Only elevated thallium levels in hair, nails, blood, urine, feces, and saliva can make a definitive clinical diagnosis. A 24-hour urine thallium concentration, assayed by atomic absorption photospectrometry, is the standard method. Although a urine spot test is faster, it has a high false-positive rate. Blood thallium levels may be falsely negative. The following are other tests to order:
Thallium is radiopaque. Thallium may be reviled after ingestion.
Electrocardiograms should be ordered to evaluate for arrhythmias and tachycardia. An electroencephalogram should be ordered for any seizure-like activity as well as a nerve conduction study for patients experiencing neurological symptoms.
Much like many exposures, care starts with stabilization, airway, breathing, and circulation, as well as removing contaminated clothing. Activated charcoal can be used for patients presenting within 1 hour of ingestion.
If the patient had dermal exposure, their skin is to be washed with soap and water. For eye exposure, irrigate the eyes with room temperature water. Activated charcoal and Prussian blue may be used for gastrointestinal ingestion. Prussian blue has been shown to be more successful and is approved by the United States Food and Drug Administration.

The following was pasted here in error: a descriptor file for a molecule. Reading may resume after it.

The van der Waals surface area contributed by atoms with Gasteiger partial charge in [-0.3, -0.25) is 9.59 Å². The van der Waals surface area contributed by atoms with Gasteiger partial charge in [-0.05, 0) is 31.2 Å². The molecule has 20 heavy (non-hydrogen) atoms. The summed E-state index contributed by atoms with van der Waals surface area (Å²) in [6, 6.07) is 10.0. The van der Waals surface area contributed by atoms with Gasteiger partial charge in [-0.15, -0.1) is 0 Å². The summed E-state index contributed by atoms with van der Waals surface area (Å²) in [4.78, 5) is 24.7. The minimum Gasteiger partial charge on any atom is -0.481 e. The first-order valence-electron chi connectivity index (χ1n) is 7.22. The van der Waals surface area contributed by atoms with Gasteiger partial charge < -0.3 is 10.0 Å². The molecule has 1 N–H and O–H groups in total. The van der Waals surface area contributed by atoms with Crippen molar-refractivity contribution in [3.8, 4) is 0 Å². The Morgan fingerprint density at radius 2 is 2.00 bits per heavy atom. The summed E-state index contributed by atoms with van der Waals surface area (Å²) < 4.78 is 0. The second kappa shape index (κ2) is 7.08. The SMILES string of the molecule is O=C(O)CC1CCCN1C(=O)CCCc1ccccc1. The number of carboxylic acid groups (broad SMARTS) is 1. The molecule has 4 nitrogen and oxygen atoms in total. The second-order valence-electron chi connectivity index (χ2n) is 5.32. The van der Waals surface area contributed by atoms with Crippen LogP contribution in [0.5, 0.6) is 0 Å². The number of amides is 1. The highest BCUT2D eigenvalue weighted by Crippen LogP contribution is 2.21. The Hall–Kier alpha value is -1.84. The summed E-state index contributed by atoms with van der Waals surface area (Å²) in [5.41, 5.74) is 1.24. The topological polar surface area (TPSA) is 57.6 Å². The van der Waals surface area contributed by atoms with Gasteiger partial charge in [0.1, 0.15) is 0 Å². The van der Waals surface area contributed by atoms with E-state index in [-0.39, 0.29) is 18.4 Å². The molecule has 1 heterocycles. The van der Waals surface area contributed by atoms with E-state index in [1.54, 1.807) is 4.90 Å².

Differential of Other Toxicities
The sooner treatment is initiated the better the prognosis although chronic exposure may have a long recovery.
Neurological damage may be persistent. The feet and lower extremities have been most reported to be persistent. The following psychiatric symptoms also have been reported:
Patients who intentionally ingest thallium should have a psychiatric evaluation. All patients should have close follow up care.
The management of thallium toxicity is by an interprofessional team that includes an emergency department physician, poison control, internist, neurologist, nurse practitioners, and an intensivist. The triage nurse should follow protocols for patients suspected of poisoning and have them admitted right away. The next step is to notify the emergency department physician, who will communicate with the interprofessional team.
The initial management of a patient with thallium toxicity follows the trauma ABCDE protocol. The nurses play an active role in resuscitation by ensuring IV access, providing oxygenation, documenting the event, and placing the patient on monitoring devices. Activated charcoal can be used for patients presenting within 1 hour of ingestion. If the patient had dermal exposure, their skin is to be washed with soap and water. For eye exposure, irrigation of the eyes with room temperature water is necessary.
Activated charcoal and Prussian blue may be used for gastrointestinal ingestion. Prussian blue has been shown to be more successful and is approved by the United States Food and Drug Administration. After resuscitation, it should be determined how and why the patient ingested thallium; if it was intentional, then the patient must be seen by a mental health nurse prior to discharge. Finally, the patient must be seen by the neurologist to determine the extent of neurological deficits.
Only through open communication with the members of the interprofessional team can the morbidity of thallium toxicity be lowered.
The prognosis for patients with thallium toxicity depends on the dose ingested and the presence of neurological symptoms. Those with minimal symptoms can fully recover with treatment, but patients with severe toxicity may continue to have neuropsychiatric deficits for a long time. (Level V)